weekly blog--one for the ages
This week I had a number of conversations focused on diets that promote successful aging. Eating sensibly, reducing the consumption of red meat and dairy, cutting down on sugar and salt, and getting lots of exercise seem to be at the core of giving yourself a chance to live longer, and fend off the ills that accompany aging.
Below are three of the more unusual diets I came across:
New Nordic Diet
This diet was developed in 2004 by food professionals and chefs from five Nordic countries. Rich in plant foods (often foraged), the diet includes lots of root vegetables, cabbage, dark greens, apples and pears, berries (such as ligonberries and bilberries) and whole grains (such as rye and oats). Fish (such as salmon and herring) is also prominent, along with some wild game (such as elk, inherently low in fat) and small amounts of dairy. Other wild foods include moss, mushrooms, nettles, garlic and even ants. In many ways, the New Nordic Diet is very similar to a Mediterranean diet but relies on canola oil instead of olive oil and is a reflection of what the region’s climate, soil and water naturally—and best—produce.
French Paradox Diet
A diet rich in cheese that might actually give you a metabolic boost, according to new research. The researchers believe their pro-cheese finding may help solve the so-called French paradox, a perplexing phenomenon in which French people, who tend to have diets rich in cholesterol and saturated fat somehow have low rates of heart disease and a relatively high average life expectancy of 82 years. However, the new discovery must be taken with a grain of salt as there were very few participants in the study. It should also be noted that the researchers received some funding from Arla Foods, a food company that produces dairy products.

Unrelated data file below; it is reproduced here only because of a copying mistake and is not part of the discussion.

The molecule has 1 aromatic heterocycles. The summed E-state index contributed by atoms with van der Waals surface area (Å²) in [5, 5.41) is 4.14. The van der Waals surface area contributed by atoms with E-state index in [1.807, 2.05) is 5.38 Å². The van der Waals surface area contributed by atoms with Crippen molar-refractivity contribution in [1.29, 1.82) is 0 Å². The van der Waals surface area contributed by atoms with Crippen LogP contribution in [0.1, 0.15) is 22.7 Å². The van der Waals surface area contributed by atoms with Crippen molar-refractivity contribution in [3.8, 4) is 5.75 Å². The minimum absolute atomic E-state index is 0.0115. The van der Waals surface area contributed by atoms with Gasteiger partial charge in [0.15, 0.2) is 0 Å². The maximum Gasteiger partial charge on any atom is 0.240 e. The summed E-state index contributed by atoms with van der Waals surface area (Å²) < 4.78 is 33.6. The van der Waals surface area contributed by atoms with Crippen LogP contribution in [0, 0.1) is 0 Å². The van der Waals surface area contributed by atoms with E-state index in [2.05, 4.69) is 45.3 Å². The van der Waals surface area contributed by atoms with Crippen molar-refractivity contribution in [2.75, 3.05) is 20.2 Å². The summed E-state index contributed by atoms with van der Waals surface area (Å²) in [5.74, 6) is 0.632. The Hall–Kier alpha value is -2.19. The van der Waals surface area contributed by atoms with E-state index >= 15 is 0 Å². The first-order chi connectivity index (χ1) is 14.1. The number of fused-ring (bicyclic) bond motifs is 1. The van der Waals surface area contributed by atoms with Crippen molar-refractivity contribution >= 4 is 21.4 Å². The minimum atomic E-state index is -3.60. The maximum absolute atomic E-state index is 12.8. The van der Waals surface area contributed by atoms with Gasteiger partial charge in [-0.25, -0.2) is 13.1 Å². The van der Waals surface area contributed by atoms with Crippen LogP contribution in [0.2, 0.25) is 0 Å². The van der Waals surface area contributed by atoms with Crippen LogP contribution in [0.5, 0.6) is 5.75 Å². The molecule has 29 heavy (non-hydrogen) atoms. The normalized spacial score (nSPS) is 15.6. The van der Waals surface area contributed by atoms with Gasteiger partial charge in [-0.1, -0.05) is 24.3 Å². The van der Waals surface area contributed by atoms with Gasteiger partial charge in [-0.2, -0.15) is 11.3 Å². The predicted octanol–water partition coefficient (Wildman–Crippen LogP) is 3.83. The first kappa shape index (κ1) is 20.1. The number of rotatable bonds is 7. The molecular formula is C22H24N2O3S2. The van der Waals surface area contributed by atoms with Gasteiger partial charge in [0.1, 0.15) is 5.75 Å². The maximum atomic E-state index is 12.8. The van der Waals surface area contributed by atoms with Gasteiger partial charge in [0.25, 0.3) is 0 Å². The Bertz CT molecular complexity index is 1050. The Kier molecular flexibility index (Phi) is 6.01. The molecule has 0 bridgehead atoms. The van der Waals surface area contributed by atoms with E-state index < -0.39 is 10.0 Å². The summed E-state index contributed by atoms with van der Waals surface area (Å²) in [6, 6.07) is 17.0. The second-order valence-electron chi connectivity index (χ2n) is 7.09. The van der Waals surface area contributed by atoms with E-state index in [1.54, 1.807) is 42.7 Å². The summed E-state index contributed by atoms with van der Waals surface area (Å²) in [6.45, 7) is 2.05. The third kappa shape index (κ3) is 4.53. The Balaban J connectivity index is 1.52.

A typical Okinawan may live on average for 100 years. Many theories postulate that the secret of centenarian lies in their genetic constitutional makeup. However, recent studies suggest that the most important factor influencing their longevity is the simple food they consume. The diet of the Okinawan people is 20% less in calories than what the average Japanese consumes. Their diet features green/orange/yellow (GOY) vegetables, fruits, roots, and tubers. These foods are rich sources of antioxidant vitamins like vitamin-C, vitamin-A, and flavonoid polyphenolic compounds like ß-carotenes, lutein, xanthins, and minerals like calcium, iron, potassium, and zinc.
The Okinawa diet is also low in fat, has only 25% of the sugar and 75% of the cereals of the average dietary intake of the Japanese. Limiting fat and sugar in the diet can help prevent coronary heart diseases and stroke risk. Further, the islander's traditional diet includes a relatively small amount of fish and somewhat more in the form of soy, low-calorie vegetables like bitter melon and other legumes. Almost no meat, eggs, or dairy products are consumed.